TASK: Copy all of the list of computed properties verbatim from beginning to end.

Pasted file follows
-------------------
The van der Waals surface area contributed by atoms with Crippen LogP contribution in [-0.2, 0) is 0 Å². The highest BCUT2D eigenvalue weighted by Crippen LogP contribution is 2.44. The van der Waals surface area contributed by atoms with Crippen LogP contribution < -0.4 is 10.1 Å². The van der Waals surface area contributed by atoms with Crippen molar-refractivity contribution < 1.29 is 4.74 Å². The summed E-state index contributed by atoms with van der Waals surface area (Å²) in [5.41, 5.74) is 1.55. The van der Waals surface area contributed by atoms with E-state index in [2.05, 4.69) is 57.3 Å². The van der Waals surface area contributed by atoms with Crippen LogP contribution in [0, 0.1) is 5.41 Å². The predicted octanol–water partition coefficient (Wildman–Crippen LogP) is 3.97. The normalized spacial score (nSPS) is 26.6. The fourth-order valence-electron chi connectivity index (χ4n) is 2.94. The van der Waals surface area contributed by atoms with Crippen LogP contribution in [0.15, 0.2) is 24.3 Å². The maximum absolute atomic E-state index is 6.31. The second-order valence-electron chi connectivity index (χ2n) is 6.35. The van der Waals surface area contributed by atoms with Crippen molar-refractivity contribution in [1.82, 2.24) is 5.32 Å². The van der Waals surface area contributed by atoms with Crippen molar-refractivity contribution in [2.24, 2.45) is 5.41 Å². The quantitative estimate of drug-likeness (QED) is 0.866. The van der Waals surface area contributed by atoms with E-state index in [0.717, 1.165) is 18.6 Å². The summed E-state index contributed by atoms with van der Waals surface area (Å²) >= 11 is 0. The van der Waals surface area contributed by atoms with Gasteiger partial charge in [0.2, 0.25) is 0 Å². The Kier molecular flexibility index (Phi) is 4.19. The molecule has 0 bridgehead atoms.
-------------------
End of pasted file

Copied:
The van der Waals surface area contributed by atoms with Crippen LogP contribution in [-0.2, 0) is 0 Å². The highest BCUT2D eigenvalue weighted by Crippen LogP contribution is 2.44. The van der Waals surface area contributed by atoms with Crippen LogP contribution < -0.4 is 10.1 Å². The van der Waals surface area contributed by atoms with Crippen molar-refractivity contribution < 1.29 is 4.74 Å². The summed E-state index contributed by atoms with van der Waals surface area (Å²) in [5.41, 5.74) is 1.55. The van der Waals surface area contributed by atoms with E-state index in [2.05, 4.69) is 57.3 Å². The van der Waals surface area contributed by atoms with Crippen LogP contribution in [0, 0.1) is 5.41 Å². The predicted octanol–water partition coefficient (Wildman–Crippen LogP) is 3.97. The normalized spacial score (nSPS) is 26.6. The fourth-order valence-electron chi connectivity index (χ4n) is 2.94. The van der Waals surface area contributed by atoms with Crippen LogP contribution in [0.15, 0.2) is 24.3 Å². The maximum absolute atomic E-state index is 6.31. The second-order valence-electron chi connectivity index (χ2n) is 6.35. The van der Waals surface area contributed by atoms with Crippen molar-refractivity contribution in [1.82, 2.24) is 5.32 Å². The van der Waals surface area contributed by atoms with Crippen molar-refractivity contribution in [2.24, 2.45) is 5.41 Å². The quantitative estimate of drug-likeness (QED) is 0.866. The van der Waals surface area contributed by atoms with E-state index in [0.717, 1.165) is 18.6 Å². The summed E-state index contributed by atoms with van der Waals surface area (Å²) >= 11 is 0. The van der Waals surface area contributed by atoms with Gasteiger partial charge in [0.2, 0.25) is 0 Å². The Kier molecular flexibility index (Phi) is 4.19. The molecule has 0 bridgehead atoms.